Books Received | Published:

(1) Anecdotes of Big Cats and other Beasts (2) The Life Story of a Tiger

Nature volume 85, pages 333334 (12 January 1911) | Download Citation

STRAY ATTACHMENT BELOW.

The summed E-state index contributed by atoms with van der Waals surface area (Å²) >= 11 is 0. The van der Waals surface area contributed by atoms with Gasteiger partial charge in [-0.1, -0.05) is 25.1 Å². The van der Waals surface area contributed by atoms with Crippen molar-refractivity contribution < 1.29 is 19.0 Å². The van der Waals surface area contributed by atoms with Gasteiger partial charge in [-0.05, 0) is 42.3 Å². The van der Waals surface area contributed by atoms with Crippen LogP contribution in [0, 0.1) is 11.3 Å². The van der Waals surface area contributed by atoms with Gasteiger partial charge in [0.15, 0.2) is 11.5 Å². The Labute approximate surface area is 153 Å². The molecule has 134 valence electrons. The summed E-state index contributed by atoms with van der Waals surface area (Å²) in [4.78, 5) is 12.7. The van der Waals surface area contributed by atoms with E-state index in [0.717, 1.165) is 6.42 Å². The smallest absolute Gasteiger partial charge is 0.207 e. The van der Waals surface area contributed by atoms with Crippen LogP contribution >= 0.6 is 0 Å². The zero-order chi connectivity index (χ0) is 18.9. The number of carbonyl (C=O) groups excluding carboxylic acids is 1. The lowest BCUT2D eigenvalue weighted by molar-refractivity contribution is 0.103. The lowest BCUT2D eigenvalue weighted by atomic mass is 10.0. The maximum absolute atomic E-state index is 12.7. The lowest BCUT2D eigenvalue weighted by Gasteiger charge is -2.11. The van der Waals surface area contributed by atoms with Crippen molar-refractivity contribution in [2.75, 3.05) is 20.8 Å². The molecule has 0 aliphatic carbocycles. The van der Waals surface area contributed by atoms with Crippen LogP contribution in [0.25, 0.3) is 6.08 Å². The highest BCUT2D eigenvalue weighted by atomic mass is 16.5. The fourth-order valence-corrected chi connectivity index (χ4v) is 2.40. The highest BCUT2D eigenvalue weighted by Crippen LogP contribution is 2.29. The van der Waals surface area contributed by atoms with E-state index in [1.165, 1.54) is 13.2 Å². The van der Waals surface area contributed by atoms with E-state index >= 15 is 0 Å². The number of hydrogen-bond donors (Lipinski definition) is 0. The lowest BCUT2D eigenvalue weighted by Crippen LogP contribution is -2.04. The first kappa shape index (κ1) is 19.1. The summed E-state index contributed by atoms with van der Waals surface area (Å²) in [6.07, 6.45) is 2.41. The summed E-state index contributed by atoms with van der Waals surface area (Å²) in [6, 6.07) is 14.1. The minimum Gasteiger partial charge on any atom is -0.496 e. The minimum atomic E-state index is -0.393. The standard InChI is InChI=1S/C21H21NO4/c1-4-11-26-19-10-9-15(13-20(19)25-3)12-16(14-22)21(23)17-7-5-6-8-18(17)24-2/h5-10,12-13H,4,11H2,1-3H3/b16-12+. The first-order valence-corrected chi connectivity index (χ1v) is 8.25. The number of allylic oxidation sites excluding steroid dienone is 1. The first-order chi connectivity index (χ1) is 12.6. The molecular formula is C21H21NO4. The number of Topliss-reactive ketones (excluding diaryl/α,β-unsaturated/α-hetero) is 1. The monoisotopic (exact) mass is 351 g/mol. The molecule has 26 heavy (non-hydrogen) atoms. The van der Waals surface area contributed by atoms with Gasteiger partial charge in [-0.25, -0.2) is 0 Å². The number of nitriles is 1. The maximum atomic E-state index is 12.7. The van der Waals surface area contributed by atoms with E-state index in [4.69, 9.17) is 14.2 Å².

(i) IT has been suggested that one reason for the JL greater prevalence of man-eating tigers in India, as compared with man-eating lions in Africa, is due to the superiority in courage of the natives of the latter over most of those of the former country. Whatever may be the truth of this assertion as regards India, it most certainly does not apply to Burma, where, according to Mr. Wilson, it is a common practice for the relatives or neighbours of a person carried off by a tiger to pursue the murderer then and there, armed only with spears, or other primitive weapons, in order to recover the body. Some faint idea of the courage necessary for such a primitive expedition may be gleaned, observes the author, by anyone who tries to take a bone from a savage dog. In one instance recorded in Mr. Wilson's book four old men started to rescue the body of the grand-daughter of one of the party, and succeeded in badly wounding the tiger, although with the death of one of the heroic four, and the maiming of a second. But this act of heroism is exceeded in a case where the first of a party of three young girls walking in single file through the jungle was seized and carried off by a tiger. Nothing daunted, the second girl, seizing a chopper from the one behind her, rushed in pursuit, and actually killed the striped marauder by a rain of blows on its head. It is true that both anecdotes rest on native testimony, but they seem to have the impress of truth.

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